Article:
Shopping locally helps keep our towns alive

Anyone travelling the back roads that crisscross the length and breadth of this vast nation cannot help but be struck by the incredible number of small ghost towns that pepper the countryside, legacies of the days when hotels would spring up one horse and buggy ride apart, or located at an appropriate railway depot location for the railroads then being built, soon to be followed by general stores, banks and the other commercial enterprises that service what was then largely an agrarian society.

Within a couple of hour’s drive, one comes across a larger town that has flourished on the lifeblood of less fortunate communities. Thus the ebb and flow of urban development marches on, creating winners and losers in a survival of the fittest (or luckiest). Small towns have slowly strangled as customers ventured to larger centres where they can find the cheaper products and greater variety that economies of scale allow.

The trend accelerates almost of its own accord, building with an exponential speed, until local customers don’t even consider looking in their backyards for the products and services they need. This trend has been remarked upon by many older residents who can recall the days when movie theatres, grocery stores, hardware stores, shoe stores, pharmacies and a plethora of other goods and services could be found not only in today’s communities like Wiikwemkoong, Mindemoya, M’Chigeeng, Manitowaning, Gore Bay and Little Current, but also in many of those tiny communities that now boast little, if any, commercial activity.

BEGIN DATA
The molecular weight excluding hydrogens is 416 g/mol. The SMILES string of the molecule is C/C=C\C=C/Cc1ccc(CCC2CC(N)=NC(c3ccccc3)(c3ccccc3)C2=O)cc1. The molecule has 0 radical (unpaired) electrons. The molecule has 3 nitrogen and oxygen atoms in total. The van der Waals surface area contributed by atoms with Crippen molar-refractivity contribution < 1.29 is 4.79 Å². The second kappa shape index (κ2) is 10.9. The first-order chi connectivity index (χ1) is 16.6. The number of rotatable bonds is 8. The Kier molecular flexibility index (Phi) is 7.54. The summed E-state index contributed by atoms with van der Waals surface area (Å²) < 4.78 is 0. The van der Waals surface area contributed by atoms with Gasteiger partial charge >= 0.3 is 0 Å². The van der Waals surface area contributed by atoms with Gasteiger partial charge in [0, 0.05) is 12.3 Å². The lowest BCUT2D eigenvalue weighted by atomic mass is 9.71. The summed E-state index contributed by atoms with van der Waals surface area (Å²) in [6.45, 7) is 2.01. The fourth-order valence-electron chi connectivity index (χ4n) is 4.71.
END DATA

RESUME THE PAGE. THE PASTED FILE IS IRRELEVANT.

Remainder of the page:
Great kudos must go out to those entrepreneurs who have chosen to buck that trend, chosing to set up shop, literally, in the remaining commercial centres of Manitoulin Island. That includes long time captains of commerce like the Bondi family, who have built an impressive chain of enterprises in communities that span the Island, and relative newcomers to the scene such as the Rozells, who celebrated their first year of business as The Edgewater Pharmacy in downtown Little Current this past weekend, as well as established “new” businesses like the Manitoulin Physio Centre in M’Chigeeng that is celebrating a decade of success or Wiikwemkoong’s Andy’s which grew from the little gas station that could into a linchpin of Island commerce.

The list of those who have had confidence in serving our communities goes on and on.

But now these business people who have revitalized and repurposed our business centres are coming under a new pressure and threat from beyond Manitoulin’s shores. Like the advent of the automobile, the coming of the Internet is threatening brick and mortar, mom and pop, enterprises like nothing that has been seen before, as customers click to order the products they want and wait for the delivery truck to appear at their door.

It is already challenging to be a retail operation in a rural area with a large, nearby city whose businesses can work on tighter margins than smaller volume family businesses. But not all is without hope. The popular Manitoulin Trade Fair has done a great service in building awareness of what is available in the way of products and services close to home and the Eat Local movement is also encouraging people to take a look around them to discover the gems we have within.

We can each do our part by not automatically assuming that a better deal can be had a click or an hour-and-a-half of gas consumption away and by taking a good look at what is on offer through the businesses of our friends and neighbours. It is like so much in life—you either use or risk losing them.

Small local businesses have so very much to offer in the way of expertise and personal service, and quite often on offer for little more than what is on the price tags at the big box stores a gas tank full of traffic hassle away.

Shop local and help our communities thrive.

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